Pete asked me what I thought about “Sigma Channels” by Hamzei Analytics. I had never heard of this indicator, but on first glance, it reminded me of Bollinger Bands. It didn’t take long to figure out that they were Bollinger Bands with two additional “standard deviations” plotted. [DOWNLOAD PDF]
The example used in their presentation was the daily chart of BIDU ending October 9, 2007. Here, I applied Bollinger Bands right out of the can in TradeStation 8. The indicator plots +/- 2 standard deviations of the closing prices from the last 20-bars around the 20-period moving average. You can see that the upper band, lower band and moving average all match those found on the chart from the Hamzei presentation.
In addition to the Bollinger defaults, Hamzei Sigma Channels also plots +/- 1 and +/- 3 standard deviation of price. Again, all values match the ones found on the chart from the Hamzei presentation.
Next up was the Hamzei Sigma Channel Width. The indicator subtracts the value of the lowest band from the value of the highest band and divides it by the value of the moving average. It is then converted to percent. In this case, $378.48 – $195.83 = $182.65/$287.15 = 0.6360787 * 100 = 63.60787%
The width of the band is 63.61% of the 20-day average closing price. What this implies is that 99.73002% of prices are expected to fall between $195.83 and $378.48. This type of information wouldn’t help me unless I was trading blindfolded. Or playing pin-the-tail-on-the-donkey.
OBSERVATIONS AND COMMENTS
Bollinger Bands and Hamzei Sigma Channels suffer from the same type of flaws as the Kase Dev-stops. To repeat, there are obvious procedural problems in terms of how the numbers are handled. I could go into details, but it’s not my mission to fix other people’s products. Suffice to say that the numbers are wrong. Better yet, I will prove it.
Since volatility can be precisely determined only after the fact, the point of using indicators like these is presumably to provide the best estimate ex ante. This is good news for us, since we can directly compare historical volatility vs. Bollinger Bands a.k.a. Hamzei Sigma Channels. If the curves are not a good match, we have our answer.
This chart shows the actual historical volatility values. We use a 20-day window to match the moving average used in Bollinger Bands. Historical volatility is a standard indicator in TradeStation.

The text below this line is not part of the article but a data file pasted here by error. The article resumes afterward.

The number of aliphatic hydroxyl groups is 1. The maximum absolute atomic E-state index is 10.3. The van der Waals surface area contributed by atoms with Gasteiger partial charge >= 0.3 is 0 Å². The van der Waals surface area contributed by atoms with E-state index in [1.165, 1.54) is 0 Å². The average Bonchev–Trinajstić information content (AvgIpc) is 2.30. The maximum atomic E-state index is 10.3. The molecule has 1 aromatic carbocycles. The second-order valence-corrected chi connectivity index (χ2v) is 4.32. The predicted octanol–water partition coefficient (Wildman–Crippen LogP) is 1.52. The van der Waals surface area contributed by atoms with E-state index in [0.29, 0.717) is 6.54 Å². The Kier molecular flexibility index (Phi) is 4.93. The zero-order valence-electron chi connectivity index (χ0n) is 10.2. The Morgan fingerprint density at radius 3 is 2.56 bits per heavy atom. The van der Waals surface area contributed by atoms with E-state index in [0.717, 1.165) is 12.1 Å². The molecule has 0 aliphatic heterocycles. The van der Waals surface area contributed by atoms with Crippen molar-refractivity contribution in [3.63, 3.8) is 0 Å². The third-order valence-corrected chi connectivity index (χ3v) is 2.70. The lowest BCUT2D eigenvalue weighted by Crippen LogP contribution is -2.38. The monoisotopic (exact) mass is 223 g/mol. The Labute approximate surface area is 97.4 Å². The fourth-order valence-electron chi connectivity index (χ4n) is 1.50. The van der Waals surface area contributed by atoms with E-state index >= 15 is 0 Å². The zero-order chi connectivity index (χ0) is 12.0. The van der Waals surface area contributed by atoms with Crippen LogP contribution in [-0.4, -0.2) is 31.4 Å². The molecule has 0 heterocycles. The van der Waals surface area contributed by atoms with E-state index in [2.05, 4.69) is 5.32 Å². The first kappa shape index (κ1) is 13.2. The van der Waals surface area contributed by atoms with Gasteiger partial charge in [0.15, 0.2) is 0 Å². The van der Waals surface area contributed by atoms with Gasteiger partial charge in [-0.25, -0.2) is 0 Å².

The Hamzei Channel Width was compared to historical volatility. The shape of the curves are not even close.
Let’s look at some others, starting with WYNN.
The test that we devised and conducted provides no evidence that Bollinger Bands (and Hamzei Sigma Channels) can estimate volatility with any level of confidence.
MAKING BETTER BANDS
I re-engineered the bands according to standard statistical principles. While I have no doubt that Paul Wilmott would cringe at my handiwork, the fact is that with just a little bit of elbow grease, we got quite a bit closer to The Promised Land.
First, we play with the data in an appropriate manner. Next, we cut up the deviations with no assumption of normal distribution. Using BIDU as an example, we could say after the close on October 9 that we expect BIDU to trade within a band between $304.88 and $354.00 the next day.
$354.00 – $304.88 = $49.12/$328.77 (October 9 close) = 0.1494053 * 100 = 14.94053%. This is a noticeable improvement over an estimate that amounts to $182.65/$328.77 = 0.555555 * 100 = 55.55555% of the October 9 closing price produced by Bollinger Bands or Hamzei Sigma Channels. People can trade options with this information.
Next, we calculate the Better Band width and compare it historical volatility to see how the curves match up.
Next up is WYNN.
That wasn’t so bad, was it?
SUPER DUPER BANDS
Next, I created bands using the stops in my trading system and plotted the band width vs. historical volatility. Modeling volatility is critical because in doing so, we can mark out where we expect price to be on the next bar. This allows us to place stops in a strategic place.
My trading system’s volatility estimator is very close to the actual historical volatility. This is my edge.
RANGE EXPANSION AND CONTRACTION
To top it off, I made an indicator based on Better Bands that should be useful in deciding when to day-trade and when to position-trade. Let’s come back to the present day and look at some charts. A reading above zero indicates volatility expansion while a reading below zero indicates volatility contraction.
This “expansion/contraction” indicator could be very useful as a first cut for a scanner. For example, contrary to what they say on TV, markets going straight up and straight down are typically not that volatile. A trending market is suitable for swing trades and gives the trader amazing opportunities to compound his money. Contrast this to a high-range, high-priced, volatile market where day-trading could be more appropriate, especially in terms of controlling risk.
But as far as traders’ practices are concerned, it still involves deformations of Black-Scholes, with possibly local volatility. In the end, in spite of the fact that all research teams have devoted a lot of effort to stochastic volatility and jumps, there is a striking divergence between the evolution of research groups and the non-evolution of traders as a whole. Probably because it is better to have a simple tool, and know the limits of its application, in order to adapt it to fit the market. — Bruno Dupire
If you wish to read more on modeling volatility, check out this interview with Bruno Dupire, the recipient of the 2006 “Cutting Edge Research” award from Wilmott magazine.